John G. Douglass (Statistical Research, Inc. / University of Arizona), General Editor
Stephen Acabado (University of California, Los Angeles)
Koh Keng We (Nanyang Technological University, Singapore)
Christine Beaule (University of Hawai’i at Mānoa)
Laura Matthew (Marquette University)
Martin Gibbs (University of New England, Armidale, Australia)
Sara Gonzalez (University of Washington)
Steven W. Hackel (University of California, Riverside)
Stacie M. King (Indiana University)
Rafael de Bivar Marquese (University of São Paulo, Brazil)
Lee Panich (Santa Clara University)
Christopher R. DeCorse (University of Syracuse)
Innocent Pikirayi (University of Pretoria, South Africa)
Christopher Rodning (Tulane University)
Lynette Russell (Monash University, Australia)
Natalie Swanepoel (University of South Africa)
Juliet Wiersema (University of Texas, San Antonio)
The University Press of Colorado is accepting manuscripts for publication in our Global Colonialism series, a collection of nonfiction books that investigate the effects of colonialism globally on both colonizers and the colonized. Books in the series will be selected from across a variety of fields, including archaeology, anthropology, ethnohistory, and history.
Conquest and colonization have characterized the human experience from the time of the emergence of state-level societies. We invite global case studies, from the earliest known examples in antiquity to the current day, as well as more synthetic works that study the ties between areas connected by colonialism. Books in this series should study colonial processes at a local level, while also examining how these processes connect to larger spheres and themes.
All proposals for the this series should follow the press submission guidelines, and submission will be evaluated by the press acquisitions staff, the series editors and/or editorial board, as well as outside experts.
If you would like to make a donation to support future titles in the Global Colonialism series, please click here.
On the evening of Thursday, October 1, at the 2015 Council for Programs in Technical and Scientific Communication annual meeting, USUP editor Michael Spooner accepted the 2015 CPTSC Award for Excellence in Program Assessment on behalf of Edward M. White, Norbert Elliot, and Irvin Peckham, for their book Very Like a Whale: The Assessment of Writing Programs.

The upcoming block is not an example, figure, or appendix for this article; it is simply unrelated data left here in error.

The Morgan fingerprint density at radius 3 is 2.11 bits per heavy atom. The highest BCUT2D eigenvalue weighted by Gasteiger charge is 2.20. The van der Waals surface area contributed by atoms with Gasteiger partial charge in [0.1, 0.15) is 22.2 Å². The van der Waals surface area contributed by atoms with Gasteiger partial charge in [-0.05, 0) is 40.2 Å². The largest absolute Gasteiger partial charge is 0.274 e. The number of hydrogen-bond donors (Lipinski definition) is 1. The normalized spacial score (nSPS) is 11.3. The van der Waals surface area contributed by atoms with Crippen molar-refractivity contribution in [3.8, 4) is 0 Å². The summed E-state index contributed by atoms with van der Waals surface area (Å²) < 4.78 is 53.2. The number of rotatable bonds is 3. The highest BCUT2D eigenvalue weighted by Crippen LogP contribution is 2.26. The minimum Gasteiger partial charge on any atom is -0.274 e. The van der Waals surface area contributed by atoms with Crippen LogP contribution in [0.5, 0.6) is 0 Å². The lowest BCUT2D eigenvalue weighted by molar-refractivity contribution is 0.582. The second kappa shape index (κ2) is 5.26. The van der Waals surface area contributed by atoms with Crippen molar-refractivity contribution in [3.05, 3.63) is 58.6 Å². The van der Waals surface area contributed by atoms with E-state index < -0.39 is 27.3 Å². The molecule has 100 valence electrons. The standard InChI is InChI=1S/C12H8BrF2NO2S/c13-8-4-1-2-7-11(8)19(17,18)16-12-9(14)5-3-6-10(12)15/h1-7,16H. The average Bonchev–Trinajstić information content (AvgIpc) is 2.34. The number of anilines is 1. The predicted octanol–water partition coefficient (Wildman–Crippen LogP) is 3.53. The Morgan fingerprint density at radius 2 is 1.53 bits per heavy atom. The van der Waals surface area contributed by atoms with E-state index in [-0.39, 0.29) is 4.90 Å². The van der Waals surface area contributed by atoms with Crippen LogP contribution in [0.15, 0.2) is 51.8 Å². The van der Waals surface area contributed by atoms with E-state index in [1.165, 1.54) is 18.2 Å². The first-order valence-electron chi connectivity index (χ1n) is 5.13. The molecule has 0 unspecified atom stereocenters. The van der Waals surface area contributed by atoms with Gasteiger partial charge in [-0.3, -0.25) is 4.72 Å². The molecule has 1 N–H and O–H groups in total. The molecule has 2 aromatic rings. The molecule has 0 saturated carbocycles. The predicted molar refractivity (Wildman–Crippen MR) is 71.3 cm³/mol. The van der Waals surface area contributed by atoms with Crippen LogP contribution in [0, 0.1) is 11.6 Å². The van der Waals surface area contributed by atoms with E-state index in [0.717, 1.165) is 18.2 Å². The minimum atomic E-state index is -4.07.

A Theory, a History, a Reflection
Norbert Elliot is research professor at the University of South Florida and professor emeritus of English at New Jersey Institute of Technology. He is coauthor of Early Holistic Scoring of Writing, with Richard Haswell, and Very Like a Whale: The Assessment of Writing Programs, with Edward M. White and Irvin Peckham, and coeditor of Writing Assessment, Social Justice, and the Advancement of Opportunity, with Mya Poe and Asao B. Inoue, and Talking Back: Senior Scholars and Their Colleagues Deliberate the Past, Present, and Future of Writing Studies, with Alice Horning.
Senior Scholars and Their Colleagues Deliberate the Past, Present, and Future of Writing Studies
The Assessment of Writing Programs
Congratulations to Edward M. White, Norbert Elliot, and Irvin Peckham! This award recognizes outstanding contributions that individuals, collaborators, or teams have made to program assessment in technical and scientific communication, and is made for excellence in research. It will be presented at the CPTSC Annual Conference on Thursday evening, October 1, at Utah State University in Logan, Utah. For more information on the book, click here.
If you haven't been paying much attention, you may have missed a quiet academic revolution in one of the most conservative of disciplines: English and, particularly, the introductory writing course that almost all entering students were and still are required to take.